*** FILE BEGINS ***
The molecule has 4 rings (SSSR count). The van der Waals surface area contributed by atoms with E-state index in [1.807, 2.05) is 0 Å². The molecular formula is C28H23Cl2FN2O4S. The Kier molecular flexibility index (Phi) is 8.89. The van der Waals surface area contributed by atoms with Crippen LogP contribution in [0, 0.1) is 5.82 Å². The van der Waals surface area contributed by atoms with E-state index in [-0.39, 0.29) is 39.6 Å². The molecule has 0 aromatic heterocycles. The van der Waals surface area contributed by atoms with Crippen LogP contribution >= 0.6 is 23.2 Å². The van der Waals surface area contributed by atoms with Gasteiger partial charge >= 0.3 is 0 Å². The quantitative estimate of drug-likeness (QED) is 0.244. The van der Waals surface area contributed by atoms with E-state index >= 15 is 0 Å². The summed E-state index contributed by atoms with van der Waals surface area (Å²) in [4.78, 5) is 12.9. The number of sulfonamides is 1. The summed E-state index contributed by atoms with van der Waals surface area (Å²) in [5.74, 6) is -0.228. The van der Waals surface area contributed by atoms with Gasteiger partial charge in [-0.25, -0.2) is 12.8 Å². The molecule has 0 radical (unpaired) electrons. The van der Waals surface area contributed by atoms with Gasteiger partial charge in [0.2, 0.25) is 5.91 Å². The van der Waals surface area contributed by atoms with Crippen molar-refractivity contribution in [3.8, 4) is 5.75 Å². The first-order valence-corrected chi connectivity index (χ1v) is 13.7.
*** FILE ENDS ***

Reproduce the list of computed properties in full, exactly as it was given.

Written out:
The molecule has 4 rings (SSSR count). The van der Waals surface area contributed by atoms with E-state index in [1.807, 2.05) is 0 Å². The molecular formula is C28H23Cl2FN2O4S. The Kier molecular flexibility index (Phi) is 8.89. The van der Waals surface area contributed by atoms with Crippen LogP contribution in [0, 0.1) is 5.82 Å². The van der Waals surface area contributed by atoms with E-state index in [-0.39, 0.29) is 39.6 Å². The molecule has 0 aromatic heterocycles. The van der Waals surface area contributed by atoms with Crippen LogP contribution >= 0.6 is 23.2 Å². The van der Waals surface area contributed by atoms with Gasteiger partial charge >= 0.3 is 0 Å². The quantitative estimate of drug-likeness (QED) is 0.244. The van der Waals surface area contributed by atoms with E-state index >= 15 is 0 Å². The summed E-state index contributed by atoms with van der Waals surface area (Å²) in [4.78, 5) is 12.9. The number of sulfonamides is 1. The summed E-state index contributed by atoms with van der Waals surface area (Å²) in [5.74, 6) is -0.228. The van der Waals surface area contributed by atoms with Gasteiger partial charge in [-0.25, -0.2) is 12.8 Å². The molecule has 0 radical (unpaired) electrons. The van der Waals surface area contributed by atoms with Gasteiger partial charge in [0.2, 0.25) is 5.91 Å². The van der Waals surface area contributed by atoms with Crippen molar-refractivity contribution in [3.8, 4) is 5.75 Å². The first-order valence-corrected chi connectivity index (χ1v) is 13.7.